Edward W. "Ed" Krause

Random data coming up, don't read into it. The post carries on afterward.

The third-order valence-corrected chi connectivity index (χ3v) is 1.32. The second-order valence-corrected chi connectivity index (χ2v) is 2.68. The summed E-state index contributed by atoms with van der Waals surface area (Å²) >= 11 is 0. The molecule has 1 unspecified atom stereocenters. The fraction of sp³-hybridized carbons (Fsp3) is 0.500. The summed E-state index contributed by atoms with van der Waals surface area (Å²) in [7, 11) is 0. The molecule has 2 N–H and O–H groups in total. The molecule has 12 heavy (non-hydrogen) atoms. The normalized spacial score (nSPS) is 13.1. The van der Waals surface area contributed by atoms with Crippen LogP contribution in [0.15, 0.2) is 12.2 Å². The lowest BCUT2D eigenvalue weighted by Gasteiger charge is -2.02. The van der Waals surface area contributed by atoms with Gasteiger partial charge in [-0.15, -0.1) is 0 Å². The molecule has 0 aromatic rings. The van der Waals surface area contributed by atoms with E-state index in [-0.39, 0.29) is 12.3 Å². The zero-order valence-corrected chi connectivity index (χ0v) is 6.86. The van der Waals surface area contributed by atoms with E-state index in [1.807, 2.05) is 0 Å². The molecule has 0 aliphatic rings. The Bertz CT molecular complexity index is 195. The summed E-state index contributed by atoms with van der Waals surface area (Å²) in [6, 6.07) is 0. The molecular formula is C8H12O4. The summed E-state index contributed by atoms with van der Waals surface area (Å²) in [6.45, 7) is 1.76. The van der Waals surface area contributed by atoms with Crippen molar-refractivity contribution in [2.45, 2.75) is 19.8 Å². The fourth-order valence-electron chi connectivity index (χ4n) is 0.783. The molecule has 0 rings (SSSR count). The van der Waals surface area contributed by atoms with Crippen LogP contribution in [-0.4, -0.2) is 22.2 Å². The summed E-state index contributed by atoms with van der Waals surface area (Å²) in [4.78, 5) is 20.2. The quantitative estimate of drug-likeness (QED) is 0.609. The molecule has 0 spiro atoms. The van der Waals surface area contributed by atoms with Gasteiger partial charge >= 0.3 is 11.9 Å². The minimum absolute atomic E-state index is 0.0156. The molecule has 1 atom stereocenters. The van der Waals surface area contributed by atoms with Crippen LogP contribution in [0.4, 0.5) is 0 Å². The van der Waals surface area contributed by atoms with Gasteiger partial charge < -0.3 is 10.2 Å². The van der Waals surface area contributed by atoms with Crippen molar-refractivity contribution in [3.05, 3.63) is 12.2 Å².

At 6-foot-3 and 215 pounds, Ed "Moose" Krause was a basketball giant, and the subject of considerable attention by opponents. Krause's size enabled him to dominate the post, and triggered the establishment of the 3-second rule in 1932-33. Moose combined his size and speed to become an excellent passer and a force at center. Playing under Hall of Fame coach George Keogan at Notre Dame, Krause led the Fighting Irish into national prominence in the 1930s. Krause enjoyed a 54-12 three-year record, and was the Fighting Irish's most prolific scorer, averaging 8.8 points per game for his career, in the early days of dirt floors. He followed Purdue's John Wooden as the second player in history to earn consensus All-America honors for three straight years. After graduating college, Krause took up coaching, and eventually became the basketball coach, and later director of athletics, at Notre Dame.